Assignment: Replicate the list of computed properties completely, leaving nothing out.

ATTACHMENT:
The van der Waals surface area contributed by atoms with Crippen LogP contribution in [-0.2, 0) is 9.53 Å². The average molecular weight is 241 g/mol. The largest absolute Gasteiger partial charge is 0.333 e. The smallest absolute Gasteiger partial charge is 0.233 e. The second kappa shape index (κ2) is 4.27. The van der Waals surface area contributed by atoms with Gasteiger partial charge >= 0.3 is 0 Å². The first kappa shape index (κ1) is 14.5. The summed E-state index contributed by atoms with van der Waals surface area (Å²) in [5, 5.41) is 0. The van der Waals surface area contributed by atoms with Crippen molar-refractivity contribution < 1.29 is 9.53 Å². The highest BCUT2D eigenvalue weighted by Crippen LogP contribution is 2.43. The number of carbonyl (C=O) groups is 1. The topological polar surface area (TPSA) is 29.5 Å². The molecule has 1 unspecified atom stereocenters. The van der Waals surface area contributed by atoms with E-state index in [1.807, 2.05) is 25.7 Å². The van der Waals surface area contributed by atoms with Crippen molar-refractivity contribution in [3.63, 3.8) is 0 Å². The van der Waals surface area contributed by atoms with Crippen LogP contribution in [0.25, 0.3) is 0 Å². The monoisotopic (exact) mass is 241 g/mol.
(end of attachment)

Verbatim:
The van der Waals surface area contributed by atoms with Crippen LogP contribution in [-0.2, 0) is 9.53 Å². The average molecular weight is 241 g/mol. The largest absolute Gasteiger partial charge is 0.333 e. The smallest absolute Gasteiger partial charge is 0.233 e. The second kappa shape index (κ2) is 4.27. The van der Waals surface area contributed by atoms with Gasteiger partial charge >= 0.3 is 0 Å². The first kappa shape index (κ1) is 14.5. The summed E-state index contributed by atoms with van der Waals surface area (Å²) in [5, 5.41) is 0. The van der Waals surface area contributed by atoms with Crippen molar-refractivity contribution < 1.29 is 9.53 Å². The highest BCUT2D eigenvalue weighted by Crippen LogP contribution is 2.43. The number of carbonyl (C=O) groups is 1. The topological polar surface area (TPSA) is 29.5 Å². The molecule has 1 unspecified atom stereocenters. The van der Waals surface area contributed by atoms with E-state index in [1.807, 2.05) is 25.7 Å². The van der Waals surface area contributed by atoms with Crippen molar-refractivity contribution in [3.63, 3.8) is 0 Å². The van der Waals surface area contributed by atoms with Crippen LogP contribution in [0.25, 0.3) is 0 Å². The monoisotopic (exact) mass is 241 g/mol.